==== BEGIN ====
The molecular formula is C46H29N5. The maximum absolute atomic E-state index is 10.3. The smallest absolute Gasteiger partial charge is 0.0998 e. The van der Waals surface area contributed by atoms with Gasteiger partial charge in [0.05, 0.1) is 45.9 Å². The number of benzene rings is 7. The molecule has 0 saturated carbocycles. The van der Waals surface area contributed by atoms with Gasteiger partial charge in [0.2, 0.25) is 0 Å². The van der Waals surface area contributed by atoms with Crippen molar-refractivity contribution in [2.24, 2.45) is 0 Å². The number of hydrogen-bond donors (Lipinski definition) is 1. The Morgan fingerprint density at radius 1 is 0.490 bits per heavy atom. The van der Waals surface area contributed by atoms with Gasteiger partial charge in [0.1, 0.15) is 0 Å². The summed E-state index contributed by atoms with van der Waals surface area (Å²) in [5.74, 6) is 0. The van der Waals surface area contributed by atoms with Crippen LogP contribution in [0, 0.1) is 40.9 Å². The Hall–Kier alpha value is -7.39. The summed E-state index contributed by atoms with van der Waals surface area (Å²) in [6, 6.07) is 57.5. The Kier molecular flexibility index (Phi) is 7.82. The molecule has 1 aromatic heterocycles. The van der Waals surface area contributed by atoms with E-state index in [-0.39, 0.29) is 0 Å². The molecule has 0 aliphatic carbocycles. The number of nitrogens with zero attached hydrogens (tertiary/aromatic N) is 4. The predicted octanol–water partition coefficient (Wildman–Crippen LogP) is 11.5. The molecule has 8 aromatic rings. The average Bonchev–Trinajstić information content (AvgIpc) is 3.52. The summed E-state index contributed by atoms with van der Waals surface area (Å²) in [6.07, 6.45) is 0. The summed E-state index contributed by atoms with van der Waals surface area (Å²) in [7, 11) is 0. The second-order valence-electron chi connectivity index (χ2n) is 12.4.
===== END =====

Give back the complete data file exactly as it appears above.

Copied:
The molecular formula is C46H29N5. The maximum absolute atomic E-state index is 10.3. The smallest absolute Gasteiger partial charge is 0.0998 e. The van der Waals surface area contributed by atoms with Gasteiger partial charge in [0.05, 0.1) is 45.9 Å². The number of benzene rings is 7. The molecule has 0 saturated carbocycles. The van der Waals surface area contributed by atoms with Gasteiger partial charge in [0.2, 0.25) is 0 Å². The van der Waals surface area contributed by atoms with Crippen molar-refractivity contribution in [2.24, 2.45) is 0 Å². The number of hydrogen-bond donors (Lipinski definition) is 1. The Morgan fingerprint density at radius 1 is 0.490 bits per heavy atom. The van der Waals surface area contributed by atoms with Gasteiger partial charge in [0.1, 0.15) is 0 Å². The summed E-state index contributed by atoms with van der Waals surface area (Å²) in [5.74, 6) is 0. The van der Waals surface area contributed by atoms with Crippen LogP contribution in [0, 0.1) is 40.9 Å². The Hall–Kier alpha value is -7.39. The summed E-state index contributed by atoms with van der Waals surface area (Å²) in [6, 6.07) is 57.5. The Kier molecular flexibility index (Phi) is 7.82. The molecule has 1 aromatic heterocycles. The van der Waals surface area contributed by atoms with E-state index in [-0.39, 0.29) is 0 Å². The molecule has 0 aliphatic carbocycles. The number of nitrogens with zero attached hydrogens (tertiary/aromatic N) is 4. The predicted octanol–water partition coefficient (Wildman–Crippen LogP) is 11.5. The molecule has 8 aromatic rings. The average Bonchev–Trinajstić information content (AvgIpc) is 3.52. The summed E-state index contributed by atoms with van der Waals surface area (Å²) in [6.07, 6.45) is 0. The summed E-state index contributed by atoms with van der Waals surface area (Å²) in [7, 11) is 0. The second-order valence-electron chi connectivity index (χ2n) is 12.4.